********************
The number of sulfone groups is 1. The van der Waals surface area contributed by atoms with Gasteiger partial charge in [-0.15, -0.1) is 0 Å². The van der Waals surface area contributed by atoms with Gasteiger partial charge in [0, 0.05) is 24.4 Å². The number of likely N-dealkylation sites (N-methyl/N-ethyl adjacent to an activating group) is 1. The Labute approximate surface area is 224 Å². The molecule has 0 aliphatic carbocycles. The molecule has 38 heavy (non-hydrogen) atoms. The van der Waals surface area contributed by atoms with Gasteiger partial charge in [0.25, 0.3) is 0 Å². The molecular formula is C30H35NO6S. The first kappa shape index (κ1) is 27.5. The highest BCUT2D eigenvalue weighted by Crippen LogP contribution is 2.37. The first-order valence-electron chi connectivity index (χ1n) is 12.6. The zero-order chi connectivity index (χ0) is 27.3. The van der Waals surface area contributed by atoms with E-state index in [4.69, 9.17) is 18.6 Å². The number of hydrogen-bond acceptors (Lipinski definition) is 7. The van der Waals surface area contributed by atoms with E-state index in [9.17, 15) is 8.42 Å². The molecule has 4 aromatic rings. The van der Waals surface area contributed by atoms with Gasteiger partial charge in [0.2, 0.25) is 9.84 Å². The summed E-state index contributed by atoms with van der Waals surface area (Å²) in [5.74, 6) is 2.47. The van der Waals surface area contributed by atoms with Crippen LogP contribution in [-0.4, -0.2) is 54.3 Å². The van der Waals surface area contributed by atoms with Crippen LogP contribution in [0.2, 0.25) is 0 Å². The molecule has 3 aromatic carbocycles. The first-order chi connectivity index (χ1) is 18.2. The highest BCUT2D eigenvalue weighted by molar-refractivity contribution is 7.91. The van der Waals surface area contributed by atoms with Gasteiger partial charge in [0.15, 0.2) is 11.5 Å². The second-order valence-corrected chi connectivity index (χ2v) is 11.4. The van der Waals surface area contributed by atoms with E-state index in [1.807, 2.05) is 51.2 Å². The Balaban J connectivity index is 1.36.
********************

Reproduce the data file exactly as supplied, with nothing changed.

The number of sulfone groups is 1. The van der Waals surface area contributed by atoms with Gasteiger partial charge in [-0.15, -0.1) is 0 Å². The van der Waals surface area contributed by atoms with Gasteiger partial charge in [0, 0.05) is 24.4 Å². The number of likely N-dealkylation sites (N-methyl/N-ethyl adjacent to an activating group) is 1. The Labute approximate surface area is 224 Å². The molecule has 0 aliphatic carbocycles. The molecule has 38 heavy (non-hydrogen) atoms. The van der Waals surface area contributed by atoms with Gasteiger partial charge in [0.25, 0.3) is 0 Å². The molecular formula is C30H35NO6S. The first kappa shape index (κ1) is 27.5. The highest BCUT2D eigenvalue weighted by Crippen LogP contribution is 2.37. The first-order valence-electron chi connectivity index (χ1n) is 12.6. The zero-order chi connectivity index (χ0) is 27.3. The van der Waals surface area contributed by atoms with E-state index in [4.69, 9.17) is 18.6 Å². The number of hydrogen-bond acceptors (Lipinski definition) is 7. The van der Waals surface area contributed by atoms with E-state index in [9.17, 15) is 8.42 Å². The molecule has 4 aromatic rings. The van der Waals surface area contributed by atoms with Gasteiger partial charge in [0.2, 0.25) is 9.84 Å². The summed E-state index contributed by atoms with van der Waals surface area (Å²) in [5.74, 6) is 2.47. The van der Waals surface area contributed by atoms with Crippen LogP contribution in [-0.4, -0.2) is 54.3 Å². The van der Waals surface area contributed by atoms with Crippen LogP contribution in [0.2, 0.25) is 0 Å². The molecule has 3 aromatic carbocycles. The first-order chi connectivity index (χ1) is 18.2. The highest BCUT2D eigenvalue weighted by molar-refractivity contribution is 7.91. The van der Waals surface area contributed by atoms with Gasteiger partial charge in [0.15, 0.2) is 11.5 Å². The second-order valence-corrected chi connectivity index (χ2v) is 11.4. The van der Waals surface area contributed by atoms with E-state index in [1.807, 2.05) is 51.2 Å². The Balaban J connectivity index is 1.36.